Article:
Nurse anesthetists have numerous responsibilities and tasks they perform daily.
It includes conducting patient/family interviews, researching patients’ medical records and backgrounds, monitoring patient vital signs during and after anesthesia, and gathering other information.
CRNA must understand their patient’s backgrounds before providing anesthesia.
It ensures the patient doesn’t suffer from potentially harmful side effects or medical complications due to the treatment.
Nurse anesthetists use the data they collect to tailor each treatment to the individual patient’s medical needs.
It’s necessary because each individual’s body reacts differently to anesthesia treatment.
In addition, they must carefully consider the amount and type of anesthesia given in a particular medical or surgical procedure.
Dosage and anesthesia type depends on the patient’s medical history and personal needs.
- Perform assessments and patient background checks
- Consult patients/family members about their medical histories
- Administer anesthesia
- Administer treatment plans
- Update medical records
- Monitor patient vital signs
- Observe blood pressure fluctuations
- Monitor and maintain appropriate body temperature levels
- Observe the patient’s breathing patterns to ensure they receive adequate oxygen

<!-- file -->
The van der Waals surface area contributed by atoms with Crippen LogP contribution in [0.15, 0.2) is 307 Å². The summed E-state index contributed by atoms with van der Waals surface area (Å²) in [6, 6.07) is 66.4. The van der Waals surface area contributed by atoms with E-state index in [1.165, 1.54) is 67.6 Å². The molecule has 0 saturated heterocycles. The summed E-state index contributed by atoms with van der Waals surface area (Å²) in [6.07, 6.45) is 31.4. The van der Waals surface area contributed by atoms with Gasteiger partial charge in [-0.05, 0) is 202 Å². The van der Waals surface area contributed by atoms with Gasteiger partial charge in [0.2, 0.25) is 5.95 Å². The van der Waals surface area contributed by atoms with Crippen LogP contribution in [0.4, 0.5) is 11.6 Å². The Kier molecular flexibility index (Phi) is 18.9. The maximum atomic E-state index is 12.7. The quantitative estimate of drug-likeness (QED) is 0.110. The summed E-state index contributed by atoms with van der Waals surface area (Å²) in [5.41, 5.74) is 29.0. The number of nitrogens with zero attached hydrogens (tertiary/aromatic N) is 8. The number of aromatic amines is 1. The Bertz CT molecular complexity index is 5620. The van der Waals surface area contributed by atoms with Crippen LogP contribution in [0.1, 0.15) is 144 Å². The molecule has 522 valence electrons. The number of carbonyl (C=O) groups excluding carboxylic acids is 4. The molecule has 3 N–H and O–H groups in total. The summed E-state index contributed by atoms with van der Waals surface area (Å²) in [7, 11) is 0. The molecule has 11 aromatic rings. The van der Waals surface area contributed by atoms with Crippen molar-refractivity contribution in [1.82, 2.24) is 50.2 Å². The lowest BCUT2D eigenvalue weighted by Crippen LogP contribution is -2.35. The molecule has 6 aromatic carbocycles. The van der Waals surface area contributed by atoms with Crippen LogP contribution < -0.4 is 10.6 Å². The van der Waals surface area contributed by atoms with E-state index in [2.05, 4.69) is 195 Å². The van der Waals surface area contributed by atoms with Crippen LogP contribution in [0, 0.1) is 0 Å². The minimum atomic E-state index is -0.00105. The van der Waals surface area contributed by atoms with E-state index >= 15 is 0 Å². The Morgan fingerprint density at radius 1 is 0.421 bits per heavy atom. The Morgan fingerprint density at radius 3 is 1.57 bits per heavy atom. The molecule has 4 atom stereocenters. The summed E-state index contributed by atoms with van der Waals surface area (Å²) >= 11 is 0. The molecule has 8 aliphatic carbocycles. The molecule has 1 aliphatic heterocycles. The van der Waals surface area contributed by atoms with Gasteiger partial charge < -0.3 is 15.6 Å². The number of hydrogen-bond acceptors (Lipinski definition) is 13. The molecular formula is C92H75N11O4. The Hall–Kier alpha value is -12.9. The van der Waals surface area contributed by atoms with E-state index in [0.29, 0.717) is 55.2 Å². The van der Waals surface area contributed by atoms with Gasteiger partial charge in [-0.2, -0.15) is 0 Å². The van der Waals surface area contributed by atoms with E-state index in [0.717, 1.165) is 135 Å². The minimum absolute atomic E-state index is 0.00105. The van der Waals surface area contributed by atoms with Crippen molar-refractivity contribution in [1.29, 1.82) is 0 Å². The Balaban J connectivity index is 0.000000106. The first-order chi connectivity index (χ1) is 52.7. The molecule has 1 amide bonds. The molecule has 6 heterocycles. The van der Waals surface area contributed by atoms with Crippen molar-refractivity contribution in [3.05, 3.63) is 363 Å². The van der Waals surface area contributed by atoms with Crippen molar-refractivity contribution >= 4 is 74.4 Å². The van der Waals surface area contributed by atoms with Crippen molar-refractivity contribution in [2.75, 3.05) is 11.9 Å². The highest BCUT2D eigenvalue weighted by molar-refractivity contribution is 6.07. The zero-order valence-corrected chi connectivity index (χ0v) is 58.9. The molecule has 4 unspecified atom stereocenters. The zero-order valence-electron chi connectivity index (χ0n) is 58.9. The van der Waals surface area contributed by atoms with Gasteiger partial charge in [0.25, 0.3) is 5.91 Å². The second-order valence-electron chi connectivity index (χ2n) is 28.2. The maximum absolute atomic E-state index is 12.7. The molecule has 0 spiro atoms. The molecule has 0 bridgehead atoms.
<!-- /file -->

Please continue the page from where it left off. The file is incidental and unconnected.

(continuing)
- Decide if the patient needs further airway management due to lung or respiratory complications
- Assist physicians, surgeons, nurse practitioners, and other specialists
Nurse anesthetists are experts at monitoring their patient’s pain responses and adjusting pain medications.
They must ensure the patient is comfortable and safe during treatment.
That way, they can support the doctors, physicians, and registered nurses throughout the patient’s treatment.
Salary and Career Outlook
CRNAs earn one of the highest incomes in the United States.
They earn over six figures regularly, with highly sought-after CNRAs making over 200k annually!
That said, becoming a nurse anesthetist takes time, sweat equity, and effort.
Many nurses earn their BSN and spend years at work developing their expertise and understanding of their profession.
It allows them to earn a living and determine what career they want to pursue in the future.
It also allows them to contribute to the healthcare system and save lives.
Students must be prepared for the journey, consistent studying, and work needed to become CRNAs.
Nevertheless, it’s a fantastic career for the right medical professionals.
Careers for advanced practice registered nurses (including CRNAs) will grow by 45%, according to BLS.gov
As a result, numerous opportunities exist to make a fantastic income while helping others in a recession-proof profession.